Carla 7:06 : You were Oh, yeah, exactly. Oh, aye. Do you know what I’ve got one of George actually, we went to picking pumpkins in October. And he was so excited. And honestly, he was screaming by the end of it. He was facedown. Well, not facedown. That sounds a bit harsh. He was in mud all over him. And I’m one of them mothers that also whipped up the camera because I just think you are never going to get this moment again, it looks so funny. And yeah, no. It is just about capturing those moments. And also, I think it’s a case of asking dad as well to capture images of you with your child because I do think sometimes it’s, I go through my phone now and I think there’s hardly any of me and George unless I’ve taken them because I hadn’t asked to get a picture or, you know, I’ve just kind of been doing so we’ve missed out on loads and loads of memories from holidays and stuff like that where we’ve forgotten to take pictures, really. So it’s very important.
Sue 8:04: And that happens a lot. And I have a big thing about mums being in photographs. I don’t like being in them either, I’d much rather be behind the camera. But I, I whenever I do like a newborn session, I used to ask the parents if they wanted to be in a photograph with their baby, I don’t do that anymore. I just take it and it’s quite close up snugly image. I’m not trying to get the remains of the bump in or anything like that is literally cheek to cheek. And so many people have said to me, they are really glad that I did that for them, even though they didn’t want to do it because my, my perspective is they can get to the viewing and reject it. They don’t have to buy it. But if I haven’t taken it, we can’t go back and take it because that moments gone. And, you know, a lot of people do buy them. And I think I’ve learned with my own daughter, she’s, you know, she’ll look back at old photographs and laugh at what I was wearing. I mean, she’s only 11. So, but they, they like to see what you were like. And it’s important for them as well. And so I don’t do a lot with the parents in the photographs for the first session because I want to focus on the baby, because they’re changing the fastest, but I think one or two with mum in there. And also I was reading an article a few months ago that really sort of resonated with me, I, I just lost my father and we were clearing out the house. And I was finding all these old photographs and then I read this article, where a mum had basically said she. It was almost like she was she’d done everything for her children as they were growing up, but when you go to look back through the photographs, she was invisible. She wasn’t there. And that I thought really, something clicked to me. And I thought you’ve just got to get in, in the photographs with your children and they it’s they don’t care if you’re not looking your best?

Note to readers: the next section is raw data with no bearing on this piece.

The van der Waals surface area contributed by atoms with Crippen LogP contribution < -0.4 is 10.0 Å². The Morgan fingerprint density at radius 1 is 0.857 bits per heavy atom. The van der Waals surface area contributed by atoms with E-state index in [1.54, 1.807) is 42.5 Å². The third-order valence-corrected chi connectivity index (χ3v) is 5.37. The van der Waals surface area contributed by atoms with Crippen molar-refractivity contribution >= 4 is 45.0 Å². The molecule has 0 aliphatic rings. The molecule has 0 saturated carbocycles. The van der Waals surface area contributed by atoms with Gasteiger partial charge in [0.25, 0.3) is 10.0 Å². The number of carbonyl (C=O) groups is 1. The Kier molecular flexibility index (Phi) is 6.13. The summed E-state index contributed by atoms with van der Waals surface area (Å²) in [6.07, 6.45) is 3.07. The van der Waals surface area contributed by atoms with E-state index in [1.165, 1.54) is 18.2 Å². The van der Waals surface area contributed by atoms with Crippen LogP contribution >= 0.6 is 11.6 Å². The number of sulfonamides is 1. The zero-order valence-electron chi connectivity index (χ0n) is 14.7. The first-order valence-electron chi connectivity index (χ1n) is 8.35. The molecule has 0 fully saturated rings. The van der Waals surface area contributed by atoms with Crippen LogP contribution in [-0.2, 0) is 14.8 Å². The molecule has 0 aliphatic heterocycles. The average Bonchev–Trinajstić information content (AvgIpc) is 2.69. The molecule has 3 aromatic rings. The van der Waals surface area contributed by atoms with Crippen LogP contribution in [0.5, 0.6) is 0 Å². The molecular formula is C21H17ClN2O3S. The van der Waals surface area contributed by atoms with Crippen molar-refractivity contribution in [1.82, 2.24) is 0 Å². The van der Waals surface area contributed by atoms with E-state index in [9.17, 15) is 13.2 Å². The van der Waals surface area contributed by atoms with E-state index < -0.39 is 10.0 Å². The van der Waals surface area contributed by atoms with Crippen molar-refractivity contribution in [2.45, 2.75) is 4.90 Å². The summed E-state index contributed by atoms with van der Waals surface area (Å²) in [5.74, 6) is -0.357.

Carla 10:00: Yeah, I think the thing is, it’s the danger now of like social media, as much as I love social media, there’s a lot of pressure. And a lot of people that always put the best kind of makeup, and all that kind of stuff that, you know, on. And I think sometimes when someone says, Oh, can I get a picture? Oh no, not today. I mean, God, I’ve done that so many Oh, no, no, I’ve not got my lippy on or whatever. But it’s not necessarily that you need to put it on social media. Sometimes it’s just a case of taking the image. And, you know, when you mentioned the newborn photos, I had mine done and when I look back at the image of me and George at the time, I didn’t want to do it either. But, you know, I remember that moment. And I remember exactly how I felt in that moment. And it really is it you know, they’re not all to be shared, you know, keep them for yourselves. You don’t have to post them on Facebook, Instagram at all, but they’re memories for your child. So that you know, God forbid if something happened to anyone, you know, they can remember and they can see, you know, the love and the good times that you have had.